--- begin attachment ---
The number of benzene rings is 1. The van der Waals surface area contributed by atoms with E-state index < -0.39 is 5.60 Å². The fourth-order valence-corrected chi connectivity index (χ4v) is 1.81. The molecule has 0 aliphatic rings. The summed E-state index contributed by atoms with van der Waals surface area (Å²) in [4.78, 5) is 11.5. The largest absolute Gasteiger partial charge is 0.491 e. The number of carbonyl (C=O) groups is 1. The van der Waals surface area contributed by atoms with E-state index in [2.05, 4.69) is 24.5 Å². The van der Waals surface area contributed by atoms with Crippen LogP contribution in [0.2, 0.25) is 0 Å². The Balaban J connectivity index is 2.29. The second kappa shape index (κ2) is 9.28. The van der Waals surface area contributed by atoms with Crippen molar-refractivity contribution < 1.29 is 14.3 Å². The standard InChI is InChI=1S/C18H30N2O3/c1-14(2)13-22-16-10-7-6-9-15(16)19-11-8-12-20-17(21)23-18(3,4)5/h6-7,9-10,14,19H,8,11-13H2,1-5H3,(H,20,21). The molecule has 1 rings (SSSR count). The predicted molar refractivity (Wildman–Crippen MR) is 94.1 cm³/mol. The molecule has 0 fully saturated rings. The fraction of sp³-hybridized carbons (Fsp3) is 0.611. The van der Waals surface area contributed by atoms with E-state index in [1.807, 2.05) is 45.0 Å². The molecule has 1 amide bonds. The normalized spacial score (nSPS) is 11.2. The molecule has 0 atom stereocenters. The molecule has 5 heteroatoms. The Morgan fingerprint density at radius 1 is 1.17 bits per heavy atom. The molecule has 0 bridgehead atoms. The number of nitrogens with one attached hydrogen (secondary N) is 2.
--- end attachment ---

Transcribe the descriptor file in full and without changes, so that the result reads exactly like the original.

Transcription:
The number of benzene rings is 1. The van der Waals surface area contributed by atoms with E-state index < -0.39 is 5.60 Å². The fourth-order valence-corrected chi connectivity index (χ4v) is 1.81. The molecule has 0 aliphatic rings. The summed E-state index contributed by atoms with van der Waals surface area (Å²) in [4.78, 5) is 11.5. The largest absolute Gasteiger partial charge is 0.491 e. The number of carbonyl (C=O) groups is 1. The van der Waals surface area contributed by atoms with E-state index in [2.05, 4.69) is 24.5 Å². The van der Waals surface area contributed by atoms with Crippen LogP contribution in [0.2, 0.25) is 0 Å². The Balaban J connectivity index is 2.29. The second kappa shape index (κ2) is 9.28. The van der Waals surface area contributed by atoms with Crippen molar-refractivity contribution < 1.29 is 14.3 Å². The standard InChI is InChI=1S/C18H30N2O3/c1-14(2)13-22-16-10-7-6-9-15(16)19-11-8-12-20-17(21)23-18(3,4)5/h6-7,9-10,14,19H,8,11-13H2,1-5H3,(H,20,21). The molecule has 1 rings (SSSR count). The predicted molar refractivity (Wildman–Crippen MR) is 94.1 cm³/mol. The molecule has 0 fully saturated rings. The fraction of sp³-hybridized carbons (Fsp3) is 0.611. The van der Waals surface area contributed by atoms with E-state index in [1.807, 2.05) is 45.0 Å². The molecule has 1 amide bonds. The normalized spacial score (nSPS) is 11.2. The molecule has 0 atom stereocenters. The molecule has 5 heteroatoms. The Morgan fingerprint density at radius 1 is 1.17 bits per heavy atom. The molecule has 0 bridgehead atoms. The number of nitrogens with one attached hydrogen (secondary N) is 2.